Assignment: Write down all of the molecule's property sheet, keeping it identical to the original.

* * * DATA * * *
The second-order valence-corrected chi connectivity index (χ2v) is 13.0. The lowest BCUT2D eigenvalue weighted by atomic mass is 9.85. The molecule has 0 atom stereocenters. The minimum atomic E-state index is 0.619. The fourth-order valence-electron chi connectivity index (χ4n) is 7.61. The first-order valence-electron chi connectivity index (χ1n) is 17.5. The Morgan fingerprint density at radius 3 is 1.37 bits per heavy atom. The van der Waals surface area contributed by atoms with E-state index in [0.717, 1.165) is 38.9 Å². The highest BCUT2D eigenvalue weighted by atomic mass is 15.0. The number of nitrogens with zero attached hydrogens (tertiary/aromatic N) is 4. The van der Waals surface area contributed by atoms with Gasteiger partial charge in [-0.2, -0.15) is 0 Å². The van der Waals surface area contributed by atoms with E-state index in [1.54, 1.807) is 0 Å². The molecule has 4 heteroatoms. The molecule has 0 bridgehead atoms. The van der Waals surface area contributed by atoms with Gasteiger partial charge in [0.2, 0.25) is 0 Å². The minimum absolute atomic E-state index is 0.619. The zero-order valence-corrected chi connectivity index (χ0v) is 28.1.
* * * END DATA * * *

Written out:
The second-order valence-corrected chi connectivity index (χ2v) is 13.0. The lowest BCUT2D eigenvalue weighted by atomic mass is 9.85. The molecule has 0 atom stereocenters. The minimum atomic E-state index is 0.619. The fourth-order valence-electron chi connectivity index (χ4n) is 7.61. The first-order valence-electron chi connectivity index (χ1n) is 17.5. The Morgan fingerprint density at radius 3 is 1.37 bits per heavy atom. The van der Waals surface area contributed by atoms with E-state index in [0.717, 1.165) is 38.9 Å². The highest BCUT2D eigenvalue weighted by atomic mass is 15.0. The number of nitrogens with zero attached hydrogens (tertiary/aromatic N) is 4. The van der Waals surface area contributed by atoms with Gasteiger partial charge in [-0.2, -0.15) is 0 Å². The van der Waals surface area contributed by atoms with E-state index in [1.54, 1.807) is 0 Å². The molecule has 4 heteroatoms. The molecule has 0 bridgehead atoms. The van der Waals surface area contributed by atoms with Gasteiger partial charge in [0.2, 0.25) is 0 Å². The minimum absolute atomic E-state index is 0.619. The zero-order valence-corrected chi connectivity index (χ0v) is 28.1.